What is the evidence for our knowledge of the internal structure of the Earth?As we enter the twenty first century we are beginning to learn more and more about the composition of the Earth. Early predictions have thrown up some rather strange and peculiar thoughts as to what is making up our Earth, but now day¡¦s scientists can be confident that the Earth is made up of what they think. As from experiments and other sources of information a picture to what is really down there is becoming much clearer.So how do these scientists know that the Earth¡¦s sections are made up of different compositions, and how do we know that the physical state of each layer is what it is?The outmost layer of the Earth is the crust, this is what we stand on and covers the earth entirely. It is made up of many different rocks and minerals, we know that the composition of the Earth¡¦s crust is generally the same due to the mines and boreholes that humans have made down into it. Mines that have been dug go down and still bring up valuable minerals that can be found just as close to the Earth¡¦s surface.
The deepest goes down around 3km into the earth, and the temperature is 70¢XC, the only way for miners to work is because of the air conditioning, and still the type of rock looks the same all around. Also boreholes that have been drilled as far as half way into the Earth¡¦s crust bring up rocks that look very similar to the ones on the surface. So scientists can safely say that the Earth has a crust which is very similar in composition all the way down until the mantle is reached.When earthquakes happen they produce two types of waves P-waves and S-waves. Primary waves (p-waves) are the fastest waves, they travel away from a seismic event. Primary waves are longitudinal, they can travel through solids, liquids and gases. The secondary waves (s-waves) travel slower than the primary waves, and are traverse waves.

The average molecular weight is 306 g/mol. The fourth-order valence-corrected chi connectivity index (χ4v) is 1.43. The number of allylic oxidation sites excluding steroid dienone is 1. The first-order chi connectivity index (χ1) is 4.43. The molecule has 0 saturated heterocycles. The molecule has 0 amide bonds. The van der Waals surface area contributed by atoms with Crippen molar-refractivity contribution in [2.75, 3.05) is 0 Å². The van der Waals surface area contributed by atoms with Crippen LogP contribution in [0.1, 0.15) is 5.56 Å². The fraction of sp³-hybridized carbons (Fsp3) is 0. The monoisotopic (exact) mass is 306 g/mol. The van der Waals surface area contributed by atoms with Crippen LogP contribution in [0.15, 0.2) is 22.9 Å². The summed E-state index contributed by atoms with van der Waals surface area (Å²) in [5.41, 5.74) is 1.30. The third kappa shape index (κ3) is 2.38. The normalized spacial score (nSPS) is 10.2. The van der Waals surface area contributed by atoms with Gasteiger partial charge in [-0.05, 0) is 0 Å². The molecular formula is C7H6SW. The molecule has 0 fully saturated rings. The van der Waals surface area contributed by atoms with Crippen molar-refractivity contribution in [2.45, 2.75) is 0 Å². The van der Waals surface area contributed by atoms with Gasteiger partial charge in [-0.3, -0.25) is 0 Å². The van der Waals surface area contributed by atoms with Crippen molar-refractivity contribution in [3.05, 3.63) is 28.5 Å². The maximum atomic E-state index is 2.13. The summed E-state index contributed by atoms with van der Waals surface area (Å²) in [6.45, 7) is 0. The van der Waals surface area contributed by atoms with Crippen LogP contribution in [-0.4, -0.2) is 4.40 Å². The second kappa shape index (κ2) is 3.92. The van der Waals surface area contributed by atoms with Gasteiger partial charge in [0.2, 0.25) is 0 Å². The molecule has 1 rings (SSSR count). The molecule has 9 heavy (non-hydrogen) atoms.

This type of wave can only travel through solids. Measuring these waves is called seismology.Scientists have known for a long time that the lava, which comes out from volcanoes when they erupt, was from the mantle. The asthenosphere is the probable source of much basaltic magma, this is because the velocity in S-waves is slowed down and partially absorbed in the asthenosphere.